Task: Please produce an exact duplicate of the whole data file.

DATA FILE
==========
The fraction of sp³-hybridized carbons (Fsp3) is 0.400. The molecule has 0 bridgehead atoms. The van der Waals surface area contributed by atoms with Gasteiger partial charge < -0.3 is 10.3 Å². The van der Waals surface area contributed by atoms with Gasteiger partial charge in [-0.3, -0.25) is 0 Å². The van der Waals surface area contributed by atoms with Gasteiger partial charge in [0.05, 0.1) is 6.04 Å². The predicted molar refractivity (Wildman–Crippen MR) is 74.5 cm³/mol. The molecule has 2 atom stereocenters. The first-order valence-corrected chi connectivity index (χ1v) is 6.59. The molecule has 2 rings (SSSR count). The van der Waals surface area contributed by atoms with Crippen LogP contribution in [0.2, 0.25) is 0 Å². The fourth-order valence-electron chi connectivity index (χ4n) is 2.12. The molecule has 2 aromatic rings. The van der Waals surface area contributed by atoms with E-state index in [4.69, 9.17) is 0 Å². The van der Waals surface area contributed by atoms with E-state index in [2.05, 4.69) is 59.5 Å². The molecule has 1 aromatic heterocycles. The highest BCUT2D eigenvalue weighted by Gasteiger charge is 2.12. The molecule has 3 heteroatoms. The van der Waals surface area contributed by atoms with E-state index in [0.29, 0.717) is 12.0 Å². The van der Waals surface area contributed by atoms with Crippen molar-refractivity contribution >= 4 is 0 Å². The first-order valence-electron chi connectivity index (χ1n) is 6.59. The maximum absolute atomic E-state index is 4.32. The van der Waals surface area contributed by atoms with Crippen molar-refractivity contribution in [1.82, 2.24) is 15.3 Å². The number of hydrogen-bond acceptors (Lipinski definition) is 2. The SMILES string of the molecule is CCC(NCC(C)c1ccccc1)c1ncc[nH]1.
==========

The fraction of sp³-hybridized carbons (Fsp3) is 0.400. The molecule has 0 bridgehead atoms. The van der Waals surface area contributed by atoms with Gasteiger partial charge < -0.3 is 10.3 Å². The van der Waals surface area contributed by atoms with Gasteiger partial charge in [-0.3, -0.25) is 0 Å². The van der Waals surface area contributed by atoms with Gasteiger partial charge in [0.05, 0.1) is 6.04 Å². The predicted molar refractivity (Wildman–Crippen MR) is 74.5 cm³/mol. The molecule has 2 atom stereocenters. The first-order valence-corrected chi connectivity index (χ1v) is 6.59. The molecule has 2 rings (SSSR count). The van der Waals surface area contributed by atoms with Crippen LogP contribution in [0.2, 0.25) is 0 Å². The fourth-order valence-electron chi connectivity index (χ4n) is 2.12. The molecule has 2 aromatic rings. The van der Waals surface area contributed by atoms with E-state index in [4.69, 9.17) is 0 Å². The van der Waals surface area contributed by atoms with E-state index in [2.05, 4.69) is 59.5 Å². The molecule has 1 aromatic heterocycles. The highest BCUT2D eigenvalue weighted by Gasteiger charge is 2.12. The molecule has 3 heteroatoms. The van der Waals surface area contributed by atoms with E-state index in [0.29, 0.717) is 12.0 Å². The van der Waals surface area contributed by atoms with Crippen molar-refractivity contribution >= 4 is 0 Å². The first-order valence-electron chi connectivity index (χ1n) is 6.59. The maximum absolute atomic E-state index is 4.32. The van der Waals surface area contributed by atoms with Crippen molar-refractivity contribution in [1.82, 2.24) is 15.3 Å². The number of hydrogen-bond acceptors (Lipinski definition) is 2. The SMILES string of the molecule is CCC(NCC(C)c1ccccc1)c1ncc[nH]1.